Busyness: Cookery

On that terrible rainy weekend at the end of June, it was so cool out I decided to make strawberry jam.

I have fond memories of making jam with my mom and my grandmothers, though somehow my memory tends to omit the sheer godawful amount of time it takes to make old-fashioned jam (that is to say, no pectin). Because to get strawberries, sugar, and a splash of lemon juice to stop being chunky syrup and start being lovely spreadable jam involves a long time of slow boiling. And oh the steam from the boiling water to sterilize the jars! Good thing it was cool out.

While I was waiting for the jam to get to that magical point of doneness, I thought about the concept of done. When I first started cooking in earnest after heading off to university, I begged some favourite recipes from my grandmother – handwritten, and often with cryptic instructions like “boil until it looks right” or “bake until done.” And this drove me nuts. I had no idea what that meant. Ditto bread recipes, with their “knead till stretchy,” and of course jam recipes, with “slow boil” and “gelled” or “set.”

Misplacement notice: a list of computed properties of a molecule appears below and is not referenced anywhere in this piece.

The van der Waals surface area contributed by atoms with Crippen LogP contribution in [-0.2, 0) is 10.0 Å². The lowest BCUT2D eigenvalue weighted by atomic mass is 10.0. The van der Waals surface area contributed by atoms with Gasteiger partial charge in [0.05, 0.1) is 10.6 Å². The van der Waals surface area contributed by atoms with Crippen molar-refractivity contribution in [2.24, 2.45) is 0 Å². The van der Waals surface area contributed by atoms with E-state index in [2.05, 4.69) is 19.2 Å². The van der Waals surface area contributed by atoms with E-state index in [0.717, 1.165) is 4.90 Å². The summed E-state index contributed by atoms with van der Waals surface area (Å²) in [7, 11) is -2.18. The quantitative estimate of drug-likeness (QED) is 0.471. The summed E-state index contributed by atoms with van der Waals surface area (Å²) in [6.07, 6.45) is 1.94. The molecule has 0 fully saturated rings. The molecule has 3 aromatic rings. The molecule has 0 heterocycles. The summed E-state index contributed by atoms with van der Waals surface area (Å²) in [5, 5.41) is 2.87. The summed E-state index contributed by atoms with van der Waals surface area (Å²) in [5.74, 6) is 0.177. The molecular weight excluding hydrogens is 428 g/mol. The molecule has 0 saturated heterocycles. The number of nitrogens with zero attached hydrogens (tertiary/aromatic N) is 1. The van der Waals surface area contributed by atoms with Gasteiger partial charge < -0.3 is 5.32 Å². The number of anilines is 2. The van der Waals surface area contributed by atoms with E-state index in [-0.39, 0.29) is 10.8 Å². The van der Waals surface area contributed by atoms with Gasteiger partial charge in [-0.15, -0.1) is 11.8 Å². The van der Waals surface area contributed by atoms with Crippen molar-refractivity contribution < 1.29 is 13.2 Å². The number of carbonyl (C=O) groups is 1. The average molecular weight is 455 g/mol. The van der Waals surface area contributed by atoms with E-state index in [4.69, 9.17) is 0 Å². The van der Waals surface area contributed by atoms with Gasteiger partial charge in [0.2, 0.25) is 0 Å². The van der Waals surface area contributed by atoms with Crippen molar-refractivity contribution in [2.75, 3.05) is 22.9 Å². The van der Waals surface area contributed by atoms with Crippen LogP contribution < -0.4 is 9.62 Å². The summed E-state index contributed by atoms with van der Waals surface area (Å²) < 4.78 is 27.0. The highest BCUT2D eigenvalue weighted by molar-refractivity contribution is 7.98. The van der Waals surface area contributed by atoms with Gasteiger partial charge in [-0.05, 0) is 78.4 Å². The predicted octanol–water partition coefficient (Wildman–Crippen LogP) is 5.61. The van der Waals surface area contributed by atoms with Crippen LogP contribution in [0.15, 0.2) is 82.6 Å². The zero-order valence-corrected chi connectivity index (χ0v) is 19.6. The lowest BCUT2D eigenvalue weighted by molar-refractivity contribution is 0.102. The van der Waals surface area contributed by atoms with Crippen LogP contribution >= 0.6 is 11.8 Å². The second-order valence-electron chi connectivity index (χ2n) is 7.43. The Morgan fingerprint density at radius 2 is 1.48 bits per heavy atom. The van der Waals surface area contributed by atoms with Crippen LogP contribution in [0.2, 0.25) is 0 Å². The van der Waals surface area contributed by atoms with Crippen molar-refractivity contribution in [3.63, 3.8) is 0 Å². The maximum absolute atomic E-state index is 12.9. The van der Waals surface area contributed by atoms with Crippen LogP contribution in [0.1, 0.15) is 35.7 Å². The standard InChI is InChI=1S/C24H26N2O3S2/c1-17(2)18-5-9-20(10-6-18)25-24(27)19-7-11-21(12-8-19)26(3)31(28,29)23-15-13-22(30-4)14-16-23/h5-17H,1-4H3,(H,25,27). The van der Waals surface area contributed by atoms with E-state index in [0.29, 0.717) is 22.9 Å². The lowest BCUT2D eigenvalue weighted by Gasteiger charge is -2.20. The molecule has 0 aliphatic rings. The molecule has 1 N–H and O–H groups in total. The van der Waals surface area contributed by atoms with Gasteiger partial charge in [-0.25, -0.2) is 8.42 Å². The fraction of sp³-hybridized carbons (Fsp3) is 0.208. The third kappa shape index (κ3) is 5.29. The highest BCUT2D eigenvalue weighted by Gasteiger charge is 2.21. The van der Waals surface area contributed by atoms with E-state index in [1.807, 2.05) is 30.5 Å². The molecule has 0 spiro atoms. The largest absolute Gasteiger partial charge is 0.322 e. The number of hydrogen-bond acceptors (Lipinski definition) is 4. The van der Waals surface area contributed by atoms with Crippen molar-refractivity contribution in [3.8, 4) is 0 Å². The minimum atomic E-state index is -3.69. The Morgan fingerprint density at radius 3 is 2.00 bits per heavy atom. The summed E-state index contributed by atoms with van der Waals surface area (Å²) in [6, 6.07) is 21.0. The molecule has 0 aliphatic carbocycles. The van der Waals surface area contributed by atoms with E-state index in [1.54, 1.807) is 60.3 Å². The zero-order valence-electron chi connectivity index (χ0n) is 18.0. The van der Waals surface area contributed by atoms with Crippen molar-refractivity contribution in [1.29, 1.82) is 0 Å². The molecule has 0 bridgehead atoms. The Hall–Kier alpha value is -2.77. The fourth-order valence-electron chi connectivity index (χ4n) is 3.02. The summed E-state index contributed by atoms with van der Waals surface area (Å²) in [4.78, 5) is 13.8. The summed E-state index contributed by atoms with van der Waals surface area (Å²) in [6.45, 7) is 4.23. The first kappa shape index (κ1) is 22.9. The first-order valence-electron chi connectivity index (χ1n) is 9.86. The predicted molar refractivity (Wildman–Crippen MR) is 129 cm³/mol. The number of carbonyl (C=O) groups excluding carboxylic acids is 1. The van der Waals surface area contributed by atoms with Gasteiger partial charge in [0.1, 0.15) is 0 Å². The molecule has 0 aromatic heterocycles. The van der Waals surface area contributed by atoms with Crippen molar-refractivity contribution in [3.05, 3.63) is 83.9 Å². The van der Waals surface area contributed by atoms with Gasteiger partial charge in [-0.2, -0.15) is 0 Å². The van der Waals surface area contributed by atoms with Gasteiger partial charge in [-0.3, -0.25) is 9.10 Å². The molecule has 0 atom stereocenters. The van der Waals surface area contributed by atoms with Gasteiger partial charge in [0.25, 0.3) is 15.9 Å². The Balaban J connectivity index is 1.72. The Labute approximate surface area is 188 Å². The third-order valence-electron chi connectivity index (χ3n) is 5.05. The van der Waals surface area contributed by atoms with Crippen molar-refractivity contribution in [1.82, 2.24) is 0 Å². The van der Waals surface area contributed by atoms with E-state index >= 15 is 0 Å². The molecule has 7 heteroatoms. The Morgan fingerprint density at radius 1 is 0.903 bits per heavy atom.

Of course it turns out that all of these instructions make perfect sense – with experience. After making bread a handful of times, suddenly I did know the point when the dough had been worked enough. You can feel it in your hands that it’s stretchy and springy and ready to rise. Same thing with the jam. After a couple of slogs, I could see that it was getting thicker and was gelling on the back of the spoon as I stirred.

And it occurred to me that it’s like anything as you gain expertise, that you get to the point of experience and you just know. So good logo designers know when they’ve got it right and can stop fiddling, and good website designers know when they’ve reached the best user experience.

Me? I doubt that I’ll get there – I’ll stick with jam instead.

jam station

“Strawberry Jam” by Michelle Shocked

Old fashioned strawberry jam

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